Director Barnaby Thompson’s whip-smart homegrown black comedy stars Olivia Cooke, Alec Baldwin, Ben Hardy and Daryl McCormack, and wheelspins into ODEON cinemas on 23 October. Here are five classic movies that share the same DNA…
If you like In Bruges (2008) you’ll love Pixie
With Colin Farrell and Brendan Gleeson playing hapless Irish hitmen marooned in Europe’s quaintest mini-break destination, director Martin McDonagh’s BAFTA-winner was a claret-spattered mobster flick that was somehow funnier than most comedies released that year.
With the Pixie film, Barnaby Thompson pulls off the same trick. You know you probably shouldn’t laugh at rotting corpses and duffel bags stuffed with narcotics. But from the moment that Emerald Isle imbeciles Frank and Harland (played by Bohemian Rhapsody’s Ben Hardy and Peaky Blinders’ Daryl McCormack) run down the assassin sent to kill Pixie (Olivia Cooke), then take ownership of his drug haul, your conscience takes a back seat.
“It’s an Irish spaghetti western in a way,” Hardy told Total Film. “That’s what drew me into it.”
If you like An Education (2009) you’ll love Pixie
In her breakout role as a planet-brained teen in Swinging London, Carey Mulligan captivated cinemagoers with charisma, making us wish her character was real so we could hang out with her, listening to jazz.
Now, prepare for cinema’s next goddess of cool. Oldham-born actress Olivia Cooke has already made ripples in Spielberg’s 2018 VR fantasy Ready Player One, and shone in 2016’s acclaimed horror, The Limehouse Golem. Here, in the lead role as Pixie, she’s the snarky Bonnie to the boys’ bungling Clydes: a smart-mouthed girl-next-door who doesn’t break a sweat in the face of drug deals, heat-packing clergy and a hitman who’s on her tail following a heist-gone-wrong.
“She’s confident, she’s witty, she’s got this zest for life and adventure,” Cooke told Total Film. “There is a slightly psychopathic tinge to her personality, too…”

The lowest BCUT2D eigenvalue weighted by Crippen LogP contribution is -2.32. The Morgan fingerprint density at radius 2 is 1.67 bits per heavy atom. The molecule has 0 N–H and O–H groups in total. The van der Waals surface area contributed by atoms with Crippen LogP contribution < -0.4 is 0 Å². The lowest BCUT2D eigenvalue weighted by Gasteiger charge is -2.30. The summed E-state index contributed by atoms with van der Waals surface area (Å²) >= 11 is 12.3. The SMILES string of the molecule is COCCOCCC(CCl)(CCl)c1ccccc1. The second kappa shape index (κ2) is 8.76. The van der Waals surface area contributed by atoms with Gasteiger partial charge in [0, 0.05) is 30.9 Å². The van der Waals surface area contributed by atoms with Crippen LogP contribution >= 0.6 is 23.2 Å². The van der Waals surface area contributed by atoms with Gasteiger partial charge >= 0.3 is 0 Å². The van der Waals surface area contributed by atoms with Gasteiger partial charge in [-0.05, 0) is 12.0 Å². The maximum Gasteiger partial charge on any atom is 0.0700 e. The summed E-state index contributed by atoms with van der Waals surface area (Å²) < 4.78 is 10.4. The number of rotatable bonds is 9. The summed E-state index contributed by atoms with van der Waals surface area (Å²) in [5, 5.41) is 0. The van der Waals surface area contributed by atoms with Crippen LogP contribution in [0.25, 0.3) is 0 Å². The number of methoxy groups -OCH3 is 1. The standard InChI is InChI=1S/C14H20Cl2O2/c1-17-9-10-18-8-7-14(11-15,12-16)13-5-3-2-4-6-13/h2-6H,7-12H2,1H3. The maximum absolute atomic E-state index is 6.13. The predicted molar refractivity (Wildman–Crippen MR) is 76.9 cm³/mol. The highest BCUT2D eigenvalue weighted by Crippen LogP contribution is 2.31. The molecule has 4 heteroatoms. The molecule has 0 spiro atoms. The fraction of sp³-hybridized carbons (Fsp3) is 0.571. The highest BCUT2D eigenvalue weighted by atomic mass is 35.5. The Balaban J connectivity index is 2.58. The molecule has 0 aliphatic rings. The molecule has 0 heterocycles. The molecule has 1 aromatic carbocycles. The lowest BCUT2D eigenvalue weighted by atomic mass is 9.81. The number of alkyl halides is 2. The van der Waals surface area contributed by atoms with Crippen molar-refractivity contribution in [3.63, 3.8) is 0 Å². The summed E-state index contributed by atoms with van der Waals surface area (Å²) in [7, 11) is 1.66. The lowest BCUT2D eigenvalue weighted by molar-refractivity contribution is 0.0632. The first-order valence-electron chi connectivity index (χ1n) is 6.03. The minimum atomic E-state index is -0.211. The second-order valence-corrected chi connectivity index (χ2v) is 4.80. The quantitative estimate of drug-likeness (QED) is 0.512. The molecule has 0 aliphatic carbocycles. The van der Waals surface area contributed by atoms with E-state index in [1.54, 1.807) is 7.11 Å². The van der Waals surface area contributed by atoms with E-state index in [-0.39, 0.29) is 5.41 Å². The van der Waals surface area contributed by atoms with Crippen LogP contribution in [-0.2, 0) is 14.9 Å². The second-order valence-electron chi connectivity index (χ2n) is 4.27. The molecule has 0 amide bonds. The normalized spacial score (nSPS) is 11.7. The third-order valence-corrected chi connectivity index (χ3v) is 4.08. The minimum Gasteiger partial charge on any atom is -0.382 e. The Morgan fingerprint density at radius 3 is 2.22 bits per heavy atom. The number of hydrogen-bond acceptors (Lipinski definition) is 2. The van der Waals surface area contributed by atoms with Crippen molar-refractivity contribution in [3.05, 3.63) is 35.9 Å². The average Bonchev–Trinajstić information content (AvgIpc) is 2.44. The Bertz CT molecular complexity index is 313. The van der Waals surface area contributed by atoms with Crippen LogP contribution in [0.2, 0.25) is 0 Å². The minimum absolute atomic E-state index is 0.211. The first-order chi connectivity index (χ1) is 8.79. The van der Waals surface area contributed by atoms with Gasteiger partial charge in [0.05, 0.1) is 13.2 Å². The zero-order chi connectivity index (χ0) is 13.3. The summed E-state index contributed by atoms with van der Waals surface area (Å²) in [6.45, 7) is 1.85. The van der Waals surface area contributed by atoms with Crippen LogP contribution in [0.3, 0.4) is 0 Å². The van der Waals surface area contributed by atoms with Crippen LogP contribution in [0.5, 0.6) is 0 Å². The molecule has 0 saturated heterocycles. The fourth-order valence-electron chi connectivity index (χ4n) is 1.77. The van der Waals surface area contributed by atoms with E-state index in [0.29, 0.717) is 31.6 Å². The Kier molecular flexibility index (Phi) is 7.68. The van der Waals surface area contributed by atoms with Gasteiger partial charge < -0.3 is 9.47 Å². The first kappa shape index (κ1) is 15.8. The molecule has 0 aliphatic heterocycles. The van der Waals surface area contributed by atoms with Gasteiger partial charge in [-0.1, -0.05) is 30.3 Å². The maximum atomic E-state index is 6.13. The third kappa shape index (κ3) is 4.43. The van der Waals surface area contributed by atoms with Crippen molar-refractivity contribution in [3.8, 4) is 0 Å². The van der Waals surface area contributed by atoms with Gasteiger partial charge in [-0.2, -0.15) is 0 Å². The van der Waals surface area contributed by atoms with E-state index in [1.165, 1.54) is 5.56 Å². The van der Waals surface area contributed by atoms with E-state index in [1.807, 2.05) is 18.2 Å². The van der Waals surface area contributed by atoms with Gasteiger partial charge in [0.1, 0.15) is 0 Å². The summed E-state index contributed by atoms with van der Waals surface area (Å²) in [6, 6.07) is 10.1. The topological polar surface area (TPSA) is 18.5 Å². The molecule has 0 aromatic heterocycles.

If you like Dumb And Dumber (1994) you’ll love Pixie
Blocking toilets and chowing chilli peppers, Jim Carrey and Jeff Daniels’ road-tripping goons blazed a trail of dumbassery across this 1994 classic that still makes us snigger to think of it. A quarter-century later, in the Pixie film, the underworld-savvy heroine might be calling the shots as her car races across rural Ireland with its dubious cargo – but she’ll have to tolerate the forehead-slapping stupidity of Frank and Harland: a duo so clueless they Google the street value of their stash before meeting the dealer.
“I guess you fellas aren’t used to being in the hot water you find yourself in currently,” deadpans Pixie. “Is that correct…?”
If you like Shallow Grave (1994) you’ll love Pixie
The key turned in Danny Boyle’s jet-black cinematic debut with the discovery of Keith Allen’s butt-naked corpse and a mysterious suitcase of money. But if you shivered with schadenfreude watching the net close on a weaselly Ewan McGregor and his opportunistic flatmates, that’s nothing compared to the potentially murderous payback zeroing in on Pixie and the boys.
Stashing a dead hitman and his contraband into a car boot is rarely the start of a world-beating plan – and sure enough, the trio is soon hiding out among the pews of a church as it’s riddled with bullets by tooled-up psychopath priests.
If you like Snatch (2000) you’ll love Pixie
There’s nothing like the surrealist buzz of a stone-cold Hollywood A-lister pitching up in a low-budget homegrown movie. And we’ve never pinched ourselves harder than when Brad Pitt glammed down to play a toothless, incoherent bare-knuckler in Guy Ritchie’s second movie. Pixie might be more of a springboard for the cream of the UK and Ireland’s young talent than an all-star project, but keep your eyes peeled for a few big fish.
First, there’s stand-up comic and Black Books star Dylan Moran, here perfectly cast as the underworld’s most curmudgeonly and sarcastic dealer. Meanwhile, a taste of Tinseltown comes from the mighty Alec Baldwin, as the trigger-happy leader of the wayward holy men.
“These guns,” he growls, doling out a selection of hand-cannons to his flock, “aren’t gonna shoot themselves…” Brilliant.
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